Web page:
Why does a writer need an agent?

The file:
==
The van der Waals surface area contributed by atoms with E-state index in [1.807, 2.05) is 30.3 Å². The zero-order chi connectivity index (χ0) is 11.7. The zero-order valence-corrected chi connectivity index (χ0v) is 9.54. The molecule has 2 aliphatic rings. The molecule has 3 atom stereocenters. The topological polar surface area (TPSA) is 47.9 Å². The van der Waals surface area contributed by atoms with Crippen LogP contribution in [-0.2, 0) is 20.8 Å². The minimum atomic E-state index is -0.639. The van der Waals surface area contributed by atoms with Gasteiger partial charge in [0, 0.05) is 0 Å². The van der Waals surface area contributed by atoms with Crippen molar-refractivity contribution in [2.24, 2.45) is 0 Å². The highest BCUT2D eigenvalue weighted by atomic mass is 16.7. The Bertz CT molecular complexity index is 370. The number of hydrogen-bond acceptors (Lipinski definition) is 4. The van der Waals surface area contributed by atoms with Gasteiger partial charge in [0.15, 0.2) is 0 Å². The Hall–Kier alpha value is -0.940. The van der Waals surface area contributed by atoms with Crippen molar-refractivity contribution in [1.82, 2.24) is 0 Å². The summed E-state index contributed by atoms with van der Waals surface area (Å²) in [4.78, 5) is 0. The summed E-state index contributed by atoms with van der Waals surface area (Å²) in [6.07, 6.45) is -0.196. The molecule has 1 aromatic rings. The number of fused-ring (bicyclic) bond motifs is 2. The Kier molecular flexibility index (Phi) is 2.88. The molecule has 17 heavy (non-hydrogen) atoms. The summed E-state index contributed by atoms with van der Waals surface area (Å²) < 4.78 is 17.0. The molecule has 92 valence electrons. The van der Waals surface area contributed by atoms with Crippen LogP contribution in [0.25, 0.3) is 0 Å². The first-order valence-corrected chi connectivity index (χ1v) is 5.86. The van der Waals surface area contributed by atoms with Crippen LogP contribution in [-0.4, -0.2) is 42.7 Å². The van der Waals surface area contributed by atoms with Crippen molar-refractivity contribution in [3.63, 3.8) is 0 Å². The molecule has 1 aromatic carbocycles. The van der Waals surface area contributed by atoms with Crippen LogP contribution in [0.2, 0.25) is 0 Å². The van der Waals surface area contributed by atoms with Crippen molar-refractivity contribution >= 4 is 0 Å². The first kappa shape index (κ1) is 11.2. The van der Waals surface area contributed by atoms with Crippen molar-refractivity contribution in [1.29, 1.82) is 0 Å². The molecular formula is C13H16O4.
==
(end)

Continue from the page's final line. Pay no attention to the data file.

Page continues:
Publishing, at its best, is a team effort. The agent is the writer’s first professional reader and, in most cases, first editor. Ideally, a writer should pick an agent who has fallen deeply in love with the writer’s work, warts and all. In the best of these relationships, the writer and agent develop a rhythm on the editorial side, working together to talk through the trouble spots in a way that truly resonates and allows the writer to make the work better. Agents and editors spend a lot of time talking about books and taste, so having an agent who really understands your work—and knows the editors who will, too—is an essential part of the process. The agent is the writer’s sounding board, creative adviser, business partner, and advocate. The agent negotiates the best possible deal for the writer and then stays in regular contact with the editor, who becomes the cheerleader in-house, working with marketing, publicity, sales, and everyone else who has a hand in getting the book out into the world. The agent celebrates each success, of course, but never leaves the fire of those successes unattended, and will make sure that kindling is being added to keep things hot. Equally important is being present when publications don’t go exactly as hoped. In those instances the agent is there to keep the initial enthusiasm for the book alive, to collaborate with the publishing team on ways to pivot in order to find the book’s audience in other ways. And in between books, the agent is the one who reminds the writer that being an author is a marathon, not a sprint. It’s about building a long-term career, not about any individual book—successful or otherwise. The writer-agent relationship is, hopefully, a long-term one, built on common goals, mutual respect, and in the best cases, a genuine fondness for each another.